Building, Renovation & Maintenance Franchises in NZ
Any business requires not just operational skills but also good management and great systems if it is to grow. That’s especially true in the building and construction industry, where many factors combine to make life complicated: compliance, contractors, suppliers, timing, weather, unforeseeable issues, the cost of mistakes and the emotional involvement of the clients.
The majority of building businesses are established by those who start with the operational skills and learn the rest as they go along. That can be very successful but, as any entrepreneur will tell you, involves a lot of trial and error as well as learning ‘off the job’ to develop the necessary management skills. It’s therefore not surprising that franchising has become popular in the building industry. The idea of a franchise is that someone else has already done the development work and will help guide you through the growth process.
Lockwood was one of the first home-grown building franchises in New Zealand and since then we have seen many local and Australian construction brands enter the market. Apart from new home building franchises, there are specialists in areas such as sheds and commercial buildings; renovation; maintenance and repair; kitchen and bathroom refurbishment; decking and fences; aluminium joinery; landscaping and more. Dedicated trade franchises have also developed in plumbing, electrical and building inspection.
So what advantages does franchising offer in this market? Here are a few:
1. Franchises offer systems to manage stock, staff and operations more effectively. The franchisor does the research and carries out the training on new systems and processes. All those costs are shared across the franchisees.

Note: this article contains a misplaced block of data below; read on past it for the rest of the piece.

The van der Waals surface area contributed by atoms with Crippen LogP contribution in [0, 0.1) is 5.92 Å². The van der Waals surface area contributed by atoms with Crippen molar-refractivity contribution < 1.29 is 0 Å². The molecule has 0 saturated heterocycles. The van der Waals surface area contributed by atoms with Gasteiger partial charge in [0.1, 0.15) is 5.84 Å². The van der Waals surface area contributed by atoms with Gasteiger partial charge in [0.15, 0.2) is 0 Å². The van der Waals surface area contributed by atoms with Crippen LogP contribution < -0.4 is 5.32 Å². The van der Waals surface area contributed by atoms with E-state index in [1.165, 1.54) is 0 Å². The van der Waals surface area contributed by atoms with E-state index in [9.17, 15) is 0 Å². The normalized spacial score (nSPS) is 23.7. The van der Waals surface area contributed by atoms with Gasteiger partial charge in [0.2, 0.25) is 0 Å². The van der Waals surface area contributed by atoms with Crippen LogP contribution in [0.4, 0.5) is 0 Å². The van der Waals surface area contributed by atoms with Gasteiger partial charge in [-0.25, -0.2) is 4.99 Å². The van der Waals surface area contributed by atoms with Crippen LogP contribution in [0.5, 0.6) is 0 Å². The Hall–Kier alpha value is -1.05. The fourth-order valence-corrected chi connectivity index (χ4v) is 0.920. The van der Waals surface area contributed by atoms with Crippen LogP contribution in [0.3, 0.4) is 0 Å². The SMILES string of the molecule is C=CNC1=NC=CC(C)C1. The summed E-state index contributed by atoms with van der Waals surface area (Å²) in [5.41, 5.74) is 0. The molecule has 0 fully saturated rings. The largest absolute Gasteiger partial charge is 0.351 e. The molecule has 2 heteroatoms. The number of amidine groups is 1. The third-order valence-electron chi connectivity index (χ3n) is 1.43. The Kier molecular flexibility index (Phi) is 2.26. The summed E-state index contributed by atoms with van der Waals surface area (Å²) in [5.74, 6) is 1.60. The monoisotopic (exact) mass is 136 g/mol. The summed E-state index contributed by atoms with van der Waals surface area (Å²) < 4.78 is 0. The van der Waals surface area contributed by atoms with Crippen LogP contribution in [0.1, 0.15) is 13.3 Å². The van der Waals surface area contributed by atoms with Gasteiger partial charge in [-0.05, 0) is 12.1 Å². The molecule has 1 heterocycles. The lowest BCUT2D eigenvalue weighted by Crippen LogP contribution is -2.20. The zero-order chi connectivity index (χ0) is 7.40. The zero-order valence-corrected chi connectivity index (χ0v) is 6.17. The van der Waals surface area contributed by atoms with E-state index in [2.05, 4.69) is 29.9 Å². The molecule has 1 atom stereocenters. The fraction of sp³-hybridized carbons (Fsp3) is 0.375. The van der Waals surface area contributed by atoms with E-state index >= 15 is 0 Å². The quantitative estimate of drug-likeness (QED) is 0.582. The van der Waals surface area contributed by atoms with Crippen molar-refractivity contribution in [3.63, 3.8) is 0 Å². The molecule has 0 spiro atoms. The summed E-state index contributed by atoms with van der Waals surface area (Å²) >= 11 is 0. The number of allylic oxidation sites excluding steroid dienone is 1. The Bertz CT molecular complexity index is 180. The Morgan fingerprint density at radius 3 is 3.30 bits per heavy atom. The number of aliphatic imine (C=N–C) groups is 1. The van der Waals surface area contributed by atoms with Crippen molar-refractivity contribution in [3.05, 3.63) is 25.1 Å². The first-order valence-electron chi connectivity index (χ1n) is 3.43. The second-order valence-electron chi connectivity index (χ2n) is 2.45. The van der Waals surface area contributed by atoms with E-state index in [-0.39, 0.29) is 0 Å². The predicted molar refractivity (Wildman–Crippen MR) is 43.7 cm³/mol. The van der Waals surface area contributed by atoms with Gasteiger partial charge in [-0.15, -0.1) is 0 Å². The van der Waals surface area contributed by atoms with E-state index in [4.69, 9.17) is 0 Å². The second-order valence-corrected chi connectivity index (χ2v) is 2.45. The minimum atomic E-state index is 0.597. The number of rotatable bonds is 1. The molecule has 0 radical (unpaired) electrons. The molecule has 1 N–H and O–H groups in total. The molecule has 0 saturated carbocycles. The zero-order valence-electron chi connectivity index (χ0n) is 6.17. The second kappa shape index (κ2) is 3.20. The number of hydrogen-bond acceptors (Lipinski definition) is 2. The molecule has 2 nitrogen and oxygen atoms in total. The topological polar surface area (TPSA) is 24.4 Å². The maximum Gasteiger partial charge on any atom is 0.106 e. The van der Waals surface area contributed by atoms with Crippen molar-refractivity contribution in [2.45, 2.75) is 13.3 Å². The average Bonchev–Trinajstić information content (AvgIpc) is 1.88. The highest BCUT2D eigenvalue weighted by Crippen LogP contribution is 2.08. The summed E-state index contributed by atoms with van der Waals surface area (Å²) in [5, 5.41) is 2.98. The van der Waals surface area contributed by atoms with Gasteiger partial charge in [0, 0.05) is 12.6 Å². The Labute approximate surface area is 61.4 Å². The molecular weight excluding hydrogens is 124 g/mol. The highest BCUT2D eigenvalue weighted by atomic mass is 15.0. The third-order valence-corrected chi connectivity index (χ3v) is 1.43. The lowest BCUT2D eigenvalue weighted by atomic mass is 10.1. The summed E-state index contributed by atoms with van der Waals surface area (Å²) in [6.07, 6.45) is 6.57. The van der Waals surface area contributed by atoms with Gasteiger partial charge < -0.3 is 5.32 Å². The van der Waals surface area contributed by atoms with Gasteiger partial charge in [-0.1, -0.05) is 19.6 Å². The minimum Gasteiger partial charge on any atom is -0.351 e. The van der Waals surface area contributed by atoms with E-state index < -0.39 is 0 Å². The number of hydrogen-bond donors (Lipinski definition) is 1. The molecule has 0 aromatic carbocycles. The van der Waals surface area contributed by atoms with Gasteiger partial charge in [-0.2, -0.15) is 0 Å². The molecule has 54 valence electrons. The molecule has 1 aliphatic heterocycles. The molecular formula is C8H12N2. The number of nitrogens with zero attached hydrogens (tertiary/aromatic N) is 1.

2. Franchises offer builders the ability to transition off the tools and into managing their own company: to work on the business rather than in the business.
3. Franchises have more buying power when it comes to suppliers, from goods and equipment to insurance and telecommunications.
4. Franchisees co-operate rather than competing with each other, sharing information on markets, customers and contractors. They also create a peer group for sharing ideas and issues.
5. Franchises can offer experienced guidance on growth issues: what staff are needed and when; lead generation and conversion; investment in plant and machinery; financial issues, debt recovery and raising capital.
6. Franchises offer a known brand to attract customers, and may offer added security in the form of customer guarantees.
7. Some franchises offer the ability to specialise in particular markets (eg. new home building, home renovation, kitchen or bathroom refurbishment, fence and deck building, premises maintenance).
8. And finally, well-established franchise brands are generally worth more than independent businesses when the time comes to sell. This means that franchisees are creating an appreciating asset as well as an income stream.
Of course, buying a franchise doesn’t guarantee success and not every franchise will live up to the benefits outlined above. In the volatile building industry, franchisees can and do fail sometimes, and such failures can tarnish the whole group, sometimes unfairly. That’s why it’s important to do more than ask ‘How much does it cost?’ and ‘What experience do I need?' Do your research – we recommend putting in an hour of research for every $1000 that you plan to invest. Apart from talking to the franchisor and asking them lots of questions, it’s also a good idea to consult a lawyer specialising in franchises and an accountant experienced in franchising.
Featured Franchise Profiles
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What you need to know
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